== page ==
Most people are not WEIRD

Henrich. Heine. Norenzayan. 2010.


‘Researchers and policy-makers should recognise that populations vary considerably in the extent to which they display certain biases, patterns & preferences.’

Conducting research

The cascade model of teachers’ continuing professional development in Kenya: A time for change?

Bett. 2016.


‘Action research puts the teacher at the centre, questioning matters within [their] context with an intention of improving them… Action research deals with teachers’ values, which are often magnified through the process of continuous self-reflection.’

Teachers engaging in action research: challenging some assumptions

Peters. 2004.


‘Teachers ‘found it difficult to learn the process quickly enough to be able to implement it with any confidence… This finding is congruent with the experiences of McTaggert et al (1997) who discovered that action research was a difficult process for teachers to learn and sustain because of its complexity and lack of congruence with the hectic nature of life in classrooms.’

Action research in Singapore: where are we now?

Hairon. 2017.


‘The laundry list of things that teachers have to do on a teaching day can be inexhaustible… The realities of school life essentially militate how teachers prioritise the deluge of work that needs to be attended to in the current instance over professional development activities, such as engagement in action research, which will most likely bear fruit some time later.’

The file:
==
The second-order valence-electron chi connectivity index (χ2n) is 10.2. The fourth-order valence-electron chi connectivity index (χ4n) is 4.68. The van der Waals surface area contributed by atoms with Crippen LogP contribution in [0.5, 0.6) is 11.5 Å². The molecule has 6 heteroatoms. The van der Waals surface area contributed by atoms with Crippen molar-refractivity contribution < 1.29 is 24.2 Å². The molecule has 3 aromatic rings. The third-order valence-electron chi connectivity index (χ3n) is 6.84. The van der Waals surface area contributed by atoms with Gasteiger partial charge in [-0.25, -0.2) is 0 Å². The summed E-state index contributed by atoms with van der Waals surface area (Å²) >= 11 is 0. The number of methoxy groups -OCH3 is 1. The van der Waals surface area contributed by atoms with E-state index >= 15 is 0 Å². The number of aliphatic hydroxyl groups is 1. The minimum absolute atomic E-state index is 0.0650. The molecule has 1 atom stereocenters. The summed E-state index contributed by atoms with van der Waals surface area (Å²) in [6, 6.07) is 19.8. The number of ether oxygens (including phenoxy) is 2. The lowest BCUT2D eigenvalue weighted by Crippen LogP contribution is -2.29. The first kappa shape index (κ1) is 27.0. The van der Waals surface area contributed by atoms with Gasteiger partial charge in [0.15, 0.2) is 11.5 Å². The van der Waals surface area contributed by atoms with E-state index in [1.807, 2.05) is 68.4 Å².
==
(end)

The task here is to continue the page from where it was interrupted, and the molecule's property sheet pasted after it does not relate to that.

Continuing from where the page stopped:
Education Research Is Still Too Dense. We Need More Teacher-Researcher Partnerships.

Simmers. 2021. 


‘Get comfortable with asking questions such as “What research are we drawing on here?” or “What evidence do we have that this would work in our setting?”

Building bridges for teachers as researchers

Chudasama. 2020. 


‘My role is a coordinating one, concerned with boundary spanning and building bridges to encourage practitioner research and link teacher-researchers across schools and with the wider research community’

What does “evidence-based practice” look like in practice?

Flood. 2018. 


‘Making use of key teachers as opinion-formers and research-translators has, in part, bridged the gap between academic research and class teachers.’

Ethical Guidelines for Education Research

BERA. 2018. 


‘We recommend that at all stages of a project – from planning through conduct to reporting – educational researchers undertake wide consultation to identify relevant ethical issues, including listening to those in the research context/site(s), stakeholders and sponsors. This means that ethical decision-making becomes an actively deliberative, ongoing and iterative process of assessing and reassessing the situation and issues as they arise.’

My writing commitment: I’m learning to honour my thoughts. I’m learning that my words can be shared before I’ve connected all the dots or learned everything there is to know. My writing can be a snapshot of a single moment in continually-evolving time.